I was obsessed.
It was as if he called to me, demanding I reach out and touch the brushstrokes of color swirled onto
the canvas. It was the most exquisite portrait I’d ever seen–everything about Lord Denbury was unbelievable…utterly breathtaking and eerily lifelike.
There was a reason for that. Because despite what everyone said, Denbury never had committed suicide. He was alive.
Trapped within his golden frame.
I’ve crossed over into his world within the painting, and I’ve seen what dreams haunt him. They haunt me too. He and I are inextricably linked–bound together to watch the darkness seeping through the gas-lit cobblestone streets of Manhattan.
And unless I can free him soon, things will only get Darker Still.
What were you like as a young reader, and how did that influence the book that you’re debuting this year?
|1848 “Ultima Thule” daguerreotype of Poe|
From a very early age I was attracted to Dickens, Poe, Austen, Wilde, 19th Century writers. I adored ghost stories and some of my earliest memories are of telling them, so Edgar Allan Poe really spoke to me from my very first encounter with his poetry and stories.
The more I write, the more I feel Poe’s influence.
I can’t explain my intense attraction to the era from such an early age–maybe a past life?
I started my first novel when I was about 12 years old, it was set in 1888, so this has always been “a thing” of mine. The 1880s has always felt like home and while I love my modern life and always have, I’ve always felt as though I am a child of that era too; that I hold an echo of it in my soul and I feel it whenever I read literature from the 1800s, enter a building from that era, listen to music of the time, or put on clothing from the time.
(Yes, my Victorian wardrobe is also “a thing”).
I’ve always been charmed by the rich language of the Victorians, by their beautiful clothing and elegance, and also horrified by the conditions so many lived in and by the arrogance and double standards.
Yet the contrast of the era is fascinating, the grit and grandeur of the era holds endless questions and curiosity for me.
Also, big words are sexy. That’s become somewhat of a mission statement for me as a writer.
Darker Still: A Novel of Magic Most Foul, set in 1880 New York City, is my tribute to my favorite writers.
It includes shout-outs to Gothic and atmospheric tales like The Picture of Dorian Gray, Dracula, Jekyll and Hyde, the nightmarish visions of Poe and more, all my favorite classic works that have defined me (I like my classics with a scary edge).
I’ve always wanted to write a haunted painting story, so this is my chance.
The sequel, The Twisted Tragedy of Miss Natalie Stewart, continues the Gothic adventure this November 2012.
As a historical fiction writer, how did you capture the voices of the era? What resources did you turn to? Did you run into challenges translating the language for today’s young readers? What advice do you have for other authors along these lines?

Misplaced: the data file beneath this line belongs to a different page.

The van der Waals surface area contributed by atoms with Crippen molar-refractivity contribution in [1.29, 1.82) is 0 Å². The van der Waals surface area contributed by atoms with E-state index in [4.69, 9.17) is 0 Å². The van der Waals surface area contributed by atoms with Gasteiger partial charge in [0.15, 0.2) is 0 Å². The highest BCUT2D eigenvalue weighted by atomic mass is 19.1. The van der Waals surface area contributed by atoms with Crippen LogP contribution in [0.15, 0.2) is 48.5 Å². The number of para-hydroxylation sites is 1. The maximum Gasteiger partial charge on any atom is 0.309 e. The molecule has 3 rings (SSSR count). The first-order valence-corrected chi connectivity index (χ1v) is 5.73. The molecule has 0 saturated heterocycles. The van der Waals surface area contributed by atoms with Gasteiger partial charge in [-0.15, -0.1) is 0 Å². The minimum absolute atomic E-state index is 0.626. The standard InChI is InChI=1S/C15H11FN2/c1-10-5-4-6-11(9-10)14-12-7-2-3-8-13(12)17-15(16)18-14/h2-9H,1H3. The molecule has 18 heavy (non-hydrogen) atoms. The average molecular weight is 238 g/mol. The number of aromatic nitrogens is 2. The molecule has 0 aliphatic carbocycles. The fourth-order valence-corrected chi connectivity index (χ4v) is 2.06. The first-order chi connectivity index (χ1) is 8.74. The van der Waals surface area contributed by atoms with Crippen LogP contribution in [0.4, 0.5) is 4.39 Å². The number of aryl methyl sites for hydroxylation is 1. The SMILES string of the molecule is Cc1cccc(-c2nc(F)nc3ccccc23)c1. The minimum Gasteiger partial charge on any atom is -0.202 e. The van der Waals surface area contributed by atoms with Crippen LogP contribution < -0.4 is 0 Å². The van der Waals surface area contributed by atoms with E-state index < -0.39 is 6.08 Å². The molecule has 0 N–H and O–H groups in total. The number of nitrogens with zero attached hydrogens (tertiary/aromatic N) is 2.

I didn’t choose this era, this era chose me. As a pre-teen I fell in love with Edgar Allan Poe and the Gothic style. I loved Victorian ghost stories.
I was about 12 when I started my first novel; a sequel to The Phantom of the Opera, set in 1888. The aesthetics were the first things to draw me in; the whole look of the time period, the music, the language, the literature. I studied the era in college and after graduation took to adapting works of 19th century literature for the professional stage. I acted in Victorian-set productions and got a chance to ‘live’ in the era every night on stage. I traveled for research to various Victorian sites, and I read (and continue to read) a lot of 19th century fiction.
So I’ve “experienced” this past time period in as many ways as I possibly can, so I honestly don’t think too hard about “capturing” the voices of the era. I’ve been living and breathing those voices all my life and have to trust in all my homework.
Some people suggest it’s a past life that drives me. I’m not sure; all I know is that the era is my muse.
Because I live in a modern world but feel a Victorian one within me, I feel there’s a natural fusion between the modern ear and my internal Victorian voice.
The most important resource is reading the work of the era, watching carefully researched films of the era (and on that count, I only trust the BBC for accuracy) and then distilling the density slightly for modern audiences.
Pacing has to be adjusted, too. Watching films is helpful because there’s already a more edited version of the language in a screenplay.
|Author Leanna Renee Hieber by gaslamp.|
In writing for teens, its important to never talk down to the teen reader, I want to challenge every reader with rich language and big sexy words.
The most important thing in writing YA is to keep in mind the themes that appeal to teens and make sure they are universal ones, themes and conflicts that will ring true no matter the era.
My editor is vital, I could never write books without editors, and we go several rounds on a book to make sure both the voice and themes are firing on all appropriate cylinders. (One of my pitfalls is always pacing.) I get reined in here and there and have to be reminded to spread out historical detail so that it’s evenly dispersed and not just little lectures. (It’s hard, because I think historical details are like gems and I want to throw them in everywhere).
But the important thing is to make sure details are doing at least double duty and telling us something not only about the era, but about the world-building, character development and or plot.
Thank you so much for the privilege of being here, Cynthia, keep up your wonderful energy and talents! Every blessing!
Readers, have you ever imagined yourself living a past life? What era(s) call to you?